Discussion with: Faire-Part, transnational collective (Kinshasa / Brussels)
Thursday 10.11. | 6:00 – 8:00 pm
Face the damage, treat the wounds!
Today, there is no doubt that thousands of artifacts and the human remains of ancestors located in European museums must be returned to their countries of origin so that people can reappropriate the cultural heritage that they had demanded in long political battles. However, the returning ancestors and artifacts remind people of a long history of violence, exploitation and repression that we have to deal with here in Europe and in Africa. In this sense, the restitution could be a painful and simultaneously healing process in which the relationship between the African and European continent will be fundamentally transformed.
Screening: You Hide Me
Director: Nii-Kwate Owoo, Ghana, 1970. 16 min.
In 1970, the Ghanaian filmmaker Nii-Kwate Owoo spent a day with shooting in the cellar archives of the British Museum. In 1971, his film You Hide Me was forbidden in Ghana as “anti-British”, which ironically led to an influential London magazine “West Africa” publishing a headline that made the film famous in the rest of the world. More than half a century later, You Hide Me was awarded the prize for the best documentary film at the Paris Short Film Festival 2020.
Discussion with: Bénédicte Savoy, art historian (Berlin)
Screening: Behind the Glasses
Director: Azgard Izambo, 2019, 4 min.
In 2018, the Grassi Museum für Völkerkunde invited an artist collective from Kinshasa to engage with their collection, especially with the objects that King Leopold II gifted to the Leipzig museum in 1894. This is the context in which the short film “Behind the Glasses” was created by Azgard Itambo. He captures the pain and questions that a young man from Congo is confronted with when looking at these objects behind glass. How can people live without this history today?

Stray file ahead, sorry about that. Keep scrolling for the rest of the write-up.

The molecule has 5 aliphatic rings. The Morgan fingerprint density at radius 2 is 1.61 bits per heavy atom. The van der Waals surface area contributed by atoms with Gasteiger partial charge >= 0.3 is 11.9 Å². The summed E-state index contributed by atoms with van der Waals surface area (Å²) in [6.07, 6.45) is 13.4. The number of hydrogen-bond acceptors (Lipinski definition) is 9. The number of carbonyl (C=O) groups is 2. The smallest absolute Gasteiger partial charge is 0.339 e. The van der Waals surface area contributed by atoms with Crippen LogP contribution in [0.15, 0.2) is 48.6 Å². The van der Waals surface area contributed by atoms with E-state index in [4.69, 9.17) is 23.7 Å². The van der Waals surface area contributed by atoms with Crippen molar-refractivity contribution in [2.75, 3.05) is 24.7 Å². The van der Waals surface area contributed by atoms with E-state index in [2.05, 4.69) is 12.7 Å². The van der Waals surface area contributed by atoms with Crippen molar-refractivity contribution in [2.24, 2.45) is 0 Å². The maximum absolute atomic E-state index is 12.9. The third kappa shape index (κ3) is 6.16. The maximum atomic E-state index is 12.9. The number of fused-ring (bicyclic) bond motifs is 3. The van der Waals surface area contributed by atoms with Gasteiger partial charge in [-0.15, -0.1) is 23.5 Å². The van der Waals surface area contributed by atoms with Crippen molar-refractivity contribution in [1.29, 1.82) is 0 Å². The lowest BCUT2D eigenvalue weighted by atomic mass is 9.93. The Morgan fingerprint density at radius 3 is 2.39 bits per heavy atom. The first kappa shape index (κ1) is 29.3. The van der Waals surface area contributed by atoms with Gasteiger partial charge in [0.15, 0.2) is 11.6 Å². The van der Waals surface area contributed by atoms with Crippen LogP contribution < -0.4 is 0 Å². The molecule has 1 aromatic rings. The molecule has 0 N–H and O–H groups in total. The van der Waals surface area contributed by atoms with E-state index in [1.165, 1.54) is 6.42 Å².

Discussion with: Ohiniki Mawussé Toffa, German studies scholar and historian of colonialism (Leipzig) and Stefanie Bach, curator for global art at the Grassi Museum für Völkerkunde (Leipzig)
Screening: Return: An Epic Journey
Directors: Rita Mukebu and Joseph Kasau. Produced by Centre d’Art Waza, Lubumbashi, 2021. 15 min.
Inspired by the African masks at the Museum Rietberg in Zurich, the Swiss artist Lukas Stucky designed a mask and asked the Congolese artist Rita Mukebo to give it the status of an artwork. In a short film produced by the Centre d’Art Waza Lubumbashi, Mukebu tests the meaning of the mask by visiting the Tshokwe community, the director of an art museum, a university professor and others.
Discussion with: Patrick Mudekereza, curator and author, Centre d’Art Waza (Lubumbashi) and Joseph Kasau, co-director of the film (Lubumbashi).
Registration / inscription firstname.lastname@example.org
Program and moderation Patrick Mudekereza, Eva-Maria Bertschy and GROUP50:50 Production director Nicole Lengenberg and Pamina Rottock Technical director Sylvain Faye Press and social media Fellow Publishing (Johannes Fellmann and Leonie Soltys)
Production PODIUM Esslingen, GROUP50:50, Centre d’Art Waza Lubumbashi Coproduction Studio Rizoma Palermo, CTM Festival Berlin, euro-scene Leipzig, Kaserne Basel, Vorarlberger Landestheater Supported by the TURN2 fund of the Kulturstiftung des Bundes – supported by the German Federal Government Commissioner for Culture and the Media, Fachausschuss Tanz & Theater BS/BL, Stiftung Pro Helvetia
In cooperation with Leipzig Postkolonial, Grassi Museum für Völkerkunde Leipzig, Studiengruppe Informationsdesign Burg Giebichenstein Kunsthochschule Halle.